Certainly there seem to be no complaints about the accuracy of fin stabilised HEAT rounds from smoothbore barrels, and indeed the M830 round is also subcalibre, giving the benefits of lower sectional density and higher muzzle velocity giving a flatter trajectory. The effectiveness of shaped charges is however proportional to diameter so this is also a compromise.

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I still say a hollow projectile > a spindle if the projectile is the length of the barrel.


The 10.5cm mortar mentionedhere actually uses a fin stabilised round.
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Unread postAuthor: Hotwired » Wed Apr 11, 2012 7:47 am

jackssmirkingrevenge wrote:The primary reason the Brits clung to rifled barrels longer than anyone else is their love of High Explosive Squash Head rounds, however most modern tanks incorporate spaced armour which effectively nullifies most of the effects of these rounds making them much less relevant on the battlefield.


That they do but HESH was created as a bunker buster which was then realised to have good effect vs single layer armour.

It's still a bunker buster but smoothbore is better for long rod penetrators and HEAT and lousy for HESH.

So a compromise in favour of anti-fortification or anti-MBT.

Or another way of looking at it, keep a British weapon or dump it.

jackssmirkingrevenge wrote:
I still say a hollow projectile > a spindle if the projectile is the length of the barrel.


The 10.5cm mortar mentionedhere actually uses a fin stabilised round.


It's not the length of the barrel, if it was it would only travel a short distance before exhausting all trapped gases behind it.

If it was the length of the barrel it would require a hollow projectile to trap the gas behind it until it had travelled the full length of the barrel.
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Unread postAuthor: jackssmirkingrevenge » Wed Apr 11, 2012 12:41 pm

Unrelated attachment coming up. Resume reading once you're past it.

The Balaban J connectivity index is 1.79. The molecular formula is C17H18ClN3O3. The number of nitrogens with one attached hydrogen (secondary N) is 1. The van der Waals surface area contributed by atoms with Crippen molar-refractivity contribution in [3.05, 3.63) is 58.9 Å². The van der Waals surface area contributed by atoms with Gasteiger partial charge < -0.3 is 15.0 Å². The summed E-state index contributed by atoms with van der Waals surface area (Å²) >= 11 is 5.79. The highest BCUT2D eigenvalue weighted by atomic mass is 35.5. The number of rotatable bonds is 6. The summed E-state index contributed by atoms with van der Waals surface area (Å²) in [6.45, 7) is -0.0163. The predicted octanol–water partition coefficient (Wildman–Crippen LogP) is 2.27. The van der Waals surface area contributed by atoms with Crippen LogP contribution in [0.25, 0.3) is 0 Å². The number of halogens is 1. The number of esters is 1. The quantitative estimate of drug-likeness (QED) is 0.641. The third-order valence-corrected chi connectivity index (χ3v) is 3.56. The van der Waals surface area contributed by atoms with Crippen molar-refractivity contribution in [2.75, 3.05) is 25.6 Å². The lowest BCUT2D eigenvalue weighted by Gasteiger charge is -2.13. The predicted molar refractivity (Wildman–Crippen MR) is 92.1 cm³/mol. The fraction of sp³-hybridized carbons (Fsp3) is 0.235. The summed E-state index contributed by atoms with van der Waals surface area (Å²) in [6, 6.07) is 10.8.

Hotwired wrote:It's still a bunker buster but smoothbore is better for long rod penetrators and HEAT and lousy for HESH.


If it works for HEAT I don't see why it would not work for HESH, it would still be a fin stabilised projectile of similar external shape.

So a compromise in favour of anti-fortification or anti-MBT.

It's not the length of the barrel, if it was it would only travel a short distance before exhausting all trapped gases behind it.

If it was the length of the barrel it would require a hollow projectile to trap the gas behind it until it had travelled the full length of the barrel.


True, I'm reminded of this in the French mortar thread :)

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Re: Austro-Hungarian valveless pneumatic mortars of World Wa

Unread postAuthor: Belcher » Sat Oct 15, 2016 4:56 am

jackssmirkingrevenge wrote:I had touched on the subject of these devices here, and posted some details of French launchers of the same era here.

The Austro-Hungarian empire was heavily involved with such mortars, they are detailed on this fine (German language) page.

Having had the opportunity to look at surviving examples of the 12 cm Luftminenwerfer M.16 and 20 cm Luftminenwerfer System Bartlmus preserved at the Heeresgeschichtliches Museum close up, I thought I would share some photos. Not my best effort, flash photography was not allowed.

Unfortunately I was unable to get any details of the clutch, but the function can be easily imagined as a quick-release mechanism which releases the projectile when pulled.

One thing I don't understand is how the projectiles are stabilised. Having seen the studs on the projectiles, my initial idea was that they engaged rifling in the barrel in a manner similar to the La Hitte system, but in actual fact the barrels are smoothbores, and the studs do not project beyond the major diameter of the projectiles.

Looking at a cross section, the CG and CP are about central, so it doesn't appear that it would be drag stabilised.

List of Unknown Facts of World War II

The most plausible answer to me is that the place where the projectile sits actually contains a short rifled section. Even thought it's only over half the length of the projectile, this could provide enough spin to stabilise the relatively short projectile in flight. The 20cm model had its breech open but a projectile was in place and I was unable to confirm this. Any other theories welcome :)

One other interesting thing is that the 12cm model has a spring loaded shutter at the muzzle. The springs look fairly weak so I imagine this was mostly to keep debris out when not in use, but it could also have had a limited suppressing effect.

I digress, herewith the pictures:


Can i see the image of 12cm model? I am a big fan of armors and keep looking for historic pieces.